Nursing ancestors during history's deadliest pandemic, Spanish Flu
An exhibition marking 100 years since the deadliest pandemic in human history is opening at London’s Florence Nightingale Museum.
The exhibition highlights the devastating impact of the Spanish flu pandemic, and the role of both professional nurses in military field hospitals and ordinary women at home in caring for victims. Spanish flu struck in the autumn of 1918, just as World War I drew to a close. It is estimated to have infected half a billion people globally and killed 50-100 million, significantly more than the war itself.
Healthy young adults were particularly vulnerable. Victims suffered gruesome symptoms, including explosive nosebleeds and distinctive blue tinged skin caused by lack of oxygen in their fluid-filled lungs.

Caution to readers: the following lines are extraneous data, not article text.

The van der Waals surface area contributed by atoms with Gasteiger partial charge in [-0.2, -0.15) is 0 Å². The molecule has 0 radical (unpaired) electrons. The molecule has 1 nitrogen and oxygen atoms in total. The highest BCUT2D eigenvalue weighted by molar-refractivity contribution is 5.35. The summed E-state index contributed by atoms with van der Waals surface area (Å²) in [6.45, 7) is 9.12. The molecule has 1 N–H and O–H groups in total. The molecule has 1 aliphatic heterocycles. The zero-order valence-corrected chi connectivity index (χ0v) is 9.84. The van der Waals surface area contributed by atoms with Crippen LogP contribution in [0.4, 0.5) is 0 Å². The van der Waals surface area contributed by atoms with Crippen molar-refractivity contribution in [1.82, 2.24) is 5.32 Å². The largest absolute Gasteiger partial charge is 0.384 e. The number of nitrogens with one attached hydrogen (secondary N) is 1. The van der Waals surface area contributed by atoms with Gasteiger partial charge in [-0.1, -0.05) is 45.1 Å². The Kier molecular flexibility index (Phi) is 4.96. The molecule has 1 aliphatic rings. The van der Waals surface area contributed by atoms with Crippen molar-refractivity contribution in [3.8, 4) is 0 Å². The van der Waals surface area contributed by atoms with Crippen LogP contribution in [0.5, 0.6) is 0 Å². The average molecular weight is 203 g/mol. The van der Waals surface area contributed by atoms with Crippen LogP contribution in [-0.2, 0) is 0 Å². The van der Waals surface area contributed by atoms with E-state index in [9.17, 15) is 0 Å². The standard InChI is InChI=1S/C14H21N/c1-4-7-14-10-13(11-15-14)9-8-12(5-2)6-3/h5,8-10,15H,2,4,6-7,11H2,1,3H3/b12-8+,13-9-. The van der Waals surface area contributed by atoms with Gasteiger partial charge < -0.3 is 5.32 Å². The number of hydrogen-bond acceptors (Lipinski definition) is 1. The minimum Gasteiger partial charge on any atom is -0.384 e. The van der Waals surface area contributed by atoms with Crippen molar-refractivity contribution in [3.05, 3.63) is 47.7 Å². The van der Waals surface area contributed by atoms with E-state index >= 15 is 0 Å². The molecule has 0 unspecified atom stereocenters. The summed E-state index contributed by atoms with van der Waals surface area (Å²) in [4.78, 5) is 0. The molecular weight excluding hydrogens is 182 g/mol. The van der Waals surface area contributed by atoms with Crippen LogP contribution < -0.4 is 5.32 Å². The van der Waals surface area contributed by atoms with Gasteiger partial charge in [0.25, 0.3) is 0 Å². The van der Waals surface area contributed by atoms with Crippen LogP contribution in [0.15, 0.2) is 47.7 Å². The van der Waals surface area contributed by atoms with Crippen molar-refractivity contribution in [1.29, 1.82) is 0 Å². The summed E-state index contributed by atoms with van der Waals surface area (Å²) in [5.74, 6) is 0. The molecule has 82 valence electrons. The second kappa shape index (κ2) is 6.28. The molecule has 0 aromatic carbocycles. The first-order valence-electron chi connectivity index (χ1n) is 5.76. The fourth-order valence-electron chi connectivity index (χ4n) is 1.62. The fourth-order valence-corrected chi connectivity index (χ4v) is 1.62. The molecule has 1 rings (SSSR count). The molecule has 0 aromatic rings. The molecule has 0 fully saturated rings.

The scale of the pandemic was so vast that key public services broke down worldwide, hospitals were overwhelmed with patients, and a shortage of coffins and gravediggers meant victims’ bodies could remain unburied for weeks.
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Florence Nightingale’s pioneering nursing work during the Crimean War revolutionised the way nurses were viewed. With the outbreak of the First World War, four years after her death, thousands of women followed her lead and volunteered as nurses. Following the Spanish flu outbreak, doctors were at a loss to treat or prevent it. Only good nursing seemed to help, so it often fell to women to care for victims.
Using its expertise, collections and knowledge of nursing, the Florence Nightingale Museum has developed an exhibition offering a variety of interpretations, interactives, films
and object displays about this global tragedy.
The exhibition, which is free with paid museum admission, runs from 21 September 2018 until 16 June 2019 and will be supported by a diverse events programme, a free downloadable resource pack and a pop-up touring exhibition.
Find out more here.
Image: American Red Cross production workers making flu masks in 1918, courtesy of the American Red Cross Archives.